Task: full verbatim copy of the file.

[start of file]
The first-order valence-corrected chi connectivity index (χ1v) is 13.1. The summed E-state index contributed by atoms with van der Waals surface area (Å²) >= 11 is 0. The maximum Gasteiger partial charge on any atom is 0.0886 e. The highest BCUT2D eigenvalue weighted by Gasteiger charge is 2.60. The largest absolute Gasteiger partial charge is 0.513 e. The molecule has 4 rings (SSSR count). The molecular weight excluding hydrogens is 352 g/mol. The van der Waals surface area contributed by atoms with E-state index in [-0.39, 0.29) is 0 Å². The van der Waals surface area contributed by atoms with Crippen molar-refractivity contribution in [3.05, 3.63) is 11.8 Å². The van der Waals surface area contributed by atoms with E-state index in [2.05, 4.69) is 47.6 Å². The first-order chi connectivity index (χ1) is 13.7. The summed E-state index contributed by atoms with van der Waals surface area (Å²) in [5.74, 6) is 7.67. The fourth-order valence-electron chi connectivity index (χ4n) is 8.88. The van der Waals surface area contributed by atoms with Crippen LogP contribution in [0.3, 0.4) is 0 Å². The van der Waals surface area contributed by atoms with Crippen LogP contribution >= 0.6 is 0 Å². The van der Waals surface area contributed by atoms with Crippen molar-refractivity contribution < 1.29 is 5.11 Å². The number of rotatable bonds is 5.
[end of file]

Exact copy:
The first-order valence-corrected chi connectivity index (χ1v) is 13.1. The summed E-state index contributed by atoms with van der Waals surface area (Å²) >= 11 is 0. The maximum Gasteiger partial charge on any atom is 0.0886 e. The highest BCUT2D eigenvalue weighted by Gasteiger charge is 2.60. The largest absolute Gasteiger partial charge is 0.513 e. The molecule has 4 rings (SSSR count). The molecular weight excluding hydrogens is 352 g/mol. The van der Waals surface area contributed by atoms with E-state index in [-0.39, 0.29) is 0 Å². The van der Waals surface area contributed by atoms with Crippen molar-refractivity contribution in [3.05, 3.63) is 11.8 Å². The van der Waals surface area contributed by atoms with E-state index in [2.05, 4.69) is 47.6 Å². The first-order chi connectivity index (χ1) is 13.7. The summed E-state index contributed by atoms with van der Waals surface area (Å²) in [5.74, 6) is 7.67. The fourth-order valence-electron chi connectivity index (χ4n) is 8.88. The van der Waals surface area contributed by atoms with Crippen LogP contribution in [0.3, 0.4) is 0 Å². The van der Waals surface area contributed by atoms with Crippen LogP contribution >= 0.6 is 0 Å². The van der Waals surface area contributed by atoms with Crippen molar-refractivity contribution < 1.29 is 5.11 Å². The number of rotatable bonds is 5.